Nikki Haley hammers Trump on fondness for dictators as South Carolina primary nears

Nikki Haley is fully on the offensive as she stares down the quickly approaching South Carolina primary, now less than one week away.

The former UN ambassador was on the Sunday show circuit this weekend as her campaign continues events through her home state and maintains that she will stay in the race through March — no matter what happens this coming Saturday.

On ABC’s This Week, Ms Haley attacked her opponent once again for his comments about Nato. The former president made an off-colour remark at a rally in the state on 10 February wherein he seemed to invite Russia to attack any Nato member-state deemed to be making insufficient contributions to its own national defence.

“[W]hen you hear Donald Trump say in South Carolina a week ago that he would encourage Putin to invade our allies if they weren’t pulling their weight, that’s bone chilling because all he did in that one moment was empower Putin,” said Ms Haley. “And all he did in that moment was he sided with a guy that kills his political opponents, he sided with a thug that arrests American journalists and holds them hostage.”

Those comments, she argued, were part of the favouritism Mr Trump has shown Vladimir Putin and the Russian government throughout his political career. After Russian agents were found to have worked against his political opponent Hillary Clinton during the 2016 US presidential election, Mr Trump would go on to declare at a joint press conference with Mr Putin that he accepted Russia’s explanation of its supposed innocence — despite the conclusions of the US intelligence community.

Ms Haley contended in the interview that the pro-Russia sentiment her opponent exhibits was playing into his lack of acknowledgement of the death on Friday of Alexei Navalny, Mr Putin’s leading opposition figure, in a Russian prison.

“It’s actually pretty amazing that he … would encourage Putin to invade Nato, but the fact that he won’t acknowledge anything with Navalny; either he sides with Putin and thinks it’s cool that Putin killed one of his political opponents or he just doesn’t think it’s that big of a deal,” said Ms Haley.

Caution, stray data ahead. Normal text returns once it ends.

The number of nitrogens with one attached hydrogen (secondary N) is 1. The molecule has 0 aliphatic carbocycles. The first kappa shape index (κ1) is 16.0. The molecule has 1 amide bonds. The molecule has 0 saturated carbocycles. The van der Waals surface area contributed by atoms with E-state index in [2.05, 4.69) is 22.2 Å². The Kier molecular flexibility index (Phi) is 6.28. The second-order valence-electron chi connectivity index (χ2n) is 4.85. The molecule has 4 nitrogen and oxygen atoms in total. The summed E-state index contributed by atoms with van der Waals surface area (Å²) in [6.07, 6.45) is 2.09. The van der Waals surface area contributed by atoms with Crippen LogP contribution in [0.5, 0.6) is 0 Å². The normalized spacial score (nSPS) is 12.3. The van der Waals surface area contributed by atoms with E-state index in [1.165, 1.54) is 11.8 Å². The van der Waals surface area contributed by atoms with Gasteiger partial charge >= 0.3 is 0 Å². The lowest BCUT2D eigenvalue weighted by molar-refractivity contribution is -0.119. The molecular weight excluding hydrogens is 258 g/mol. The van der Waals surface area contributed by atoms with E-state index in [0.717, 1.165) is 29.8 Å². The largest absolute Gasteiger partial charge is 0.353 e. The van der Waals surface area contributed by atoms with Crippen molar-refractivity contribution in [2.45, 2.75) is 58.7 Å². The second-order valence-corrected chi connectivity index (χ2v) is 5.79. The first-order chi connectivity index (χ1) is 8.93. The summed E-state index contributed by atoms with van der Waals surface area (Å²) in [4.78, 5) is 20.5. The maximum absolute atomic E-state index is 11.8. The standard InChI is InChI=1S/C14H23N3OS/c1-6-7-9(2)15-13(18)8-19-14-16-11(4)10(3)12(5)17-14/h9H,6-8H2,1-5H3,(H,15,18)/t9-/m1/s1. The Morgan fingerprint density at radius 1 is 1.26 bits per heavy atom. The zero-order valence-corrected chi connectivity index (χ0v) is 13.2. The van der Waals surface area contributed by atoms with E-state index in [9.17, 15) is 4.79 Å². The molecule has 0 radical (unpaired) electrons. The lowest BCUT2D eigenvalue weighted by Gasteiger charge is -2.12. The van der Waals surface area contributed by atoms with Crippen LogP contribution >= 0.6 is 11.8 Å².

“Either one of those is concerning. Either one of those is a problem.”

She had also, a day prior, demanded that Mr Trump “answer” for Mr Navalny’s death at a press conference at a campaign event where she asked the rhetorical question: “Why does he always side with dictators?”

“Trump needs to answer to that. Does he think Putin killed him? Does he think Putin was right to kill him? And does he think Navalny was a hero?” she asked.

Technically, Mr Trump did acknowledge the death of Mr Navalny on Sunday; but in a way only he could. A “re-Truthed” post on the former president’s Truth Social feed Sunday morning highlighted a memo declaring that Mr Navalny’s past treatment and eventual death in Russian captivity highlighted the injustice of Mr Trump’s own situation.

In normal times, it would be pretty damning criticism for a former president to take, especially coming from their own former ambassador to the United Nations. But Donald Trump has up until now largely remained impervious to any criticism lobbed his way by rivals for the Republican nomination. Heading into the final week of campaigning in South Carolina, Mr Trump is leading Ms Haley by anywhere from 20-40 points according to polling, and has shown no signs of losing his dominant share of the Republican electorate so far.

Still, Ms Haley has vowed to stay in the race through Super Tuesday, a collection of primary contests held on 5 March. This past week, her campaign travelled to Texas where it announced a $1m fundraising haul after a two-rally swing through the state.

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